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Many people in their 50’s and 60’s now need to work past age 65 because of the recent hit they’ve taken to their retirement savings. Dan was one of them.
But his work was neither secure nor enjoyable, so he couldn’t simply work longer at his current job. At 60, he was bored and frustrated with being an accountant. Worse, his firm was about to merge with a bigger one, and he wasn't sure his job would survive.
He decided to explore making a change, and started with some introspection that ultimately provided the clues for a great solution.
Looking back, he realized he’d originally wanted to get a teaching degree, but his father persuaded him to go into accounting instead. One of the few bright spots in accounting for him was training and mentoring young people. He also liked learning new things, including new accounting rules.
He investigated teaching accounting at the college level, but without an advanced degree, it wouldn’t pay enough.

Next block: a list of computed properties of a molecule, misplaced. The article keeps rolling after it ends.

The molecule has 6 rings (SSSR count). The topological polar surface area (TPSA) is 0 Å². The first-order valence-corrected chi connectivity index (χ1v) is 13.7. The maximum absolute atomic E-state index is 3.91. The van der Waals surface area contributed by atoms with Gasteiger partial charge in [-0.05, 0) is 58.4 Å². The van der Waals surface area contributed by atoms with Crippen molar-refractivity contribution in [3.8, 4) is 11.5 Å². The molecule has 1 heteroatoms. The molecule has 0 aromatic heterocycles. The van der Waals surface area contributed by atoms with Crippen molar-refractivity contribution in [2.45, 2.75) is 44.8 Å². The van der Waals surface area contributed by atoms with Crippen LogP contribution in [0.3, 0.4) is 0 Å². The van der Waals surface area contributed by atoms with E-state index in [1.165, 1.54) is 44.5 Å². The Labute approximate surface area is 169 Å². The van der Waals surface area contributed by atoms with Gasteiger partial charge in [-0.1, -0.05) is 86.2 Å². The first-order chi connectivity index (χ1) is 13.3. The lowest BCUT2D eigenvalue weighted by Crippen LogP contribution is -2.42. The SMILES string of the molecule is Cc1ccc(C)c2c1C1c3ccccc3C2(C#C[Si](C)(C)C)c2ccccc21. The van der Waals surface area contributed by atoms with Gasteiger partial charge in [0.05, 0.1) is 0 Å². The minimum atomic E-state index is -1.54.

Then a light bulb went off - new international accounting standards are currently being introduced, consultants are going to be needed to train accountants in the new procedures.
Dan launched an intense effort to teach himself the new accounting standards and then landed a great job with a consulting firm.
The moral of the story is, you can change career direction at any age if you understand what you enjoy doing and do well, and can translate that into work employers need done.
(The opinions expressed are not necessarily those of St. Louis Public Radio.)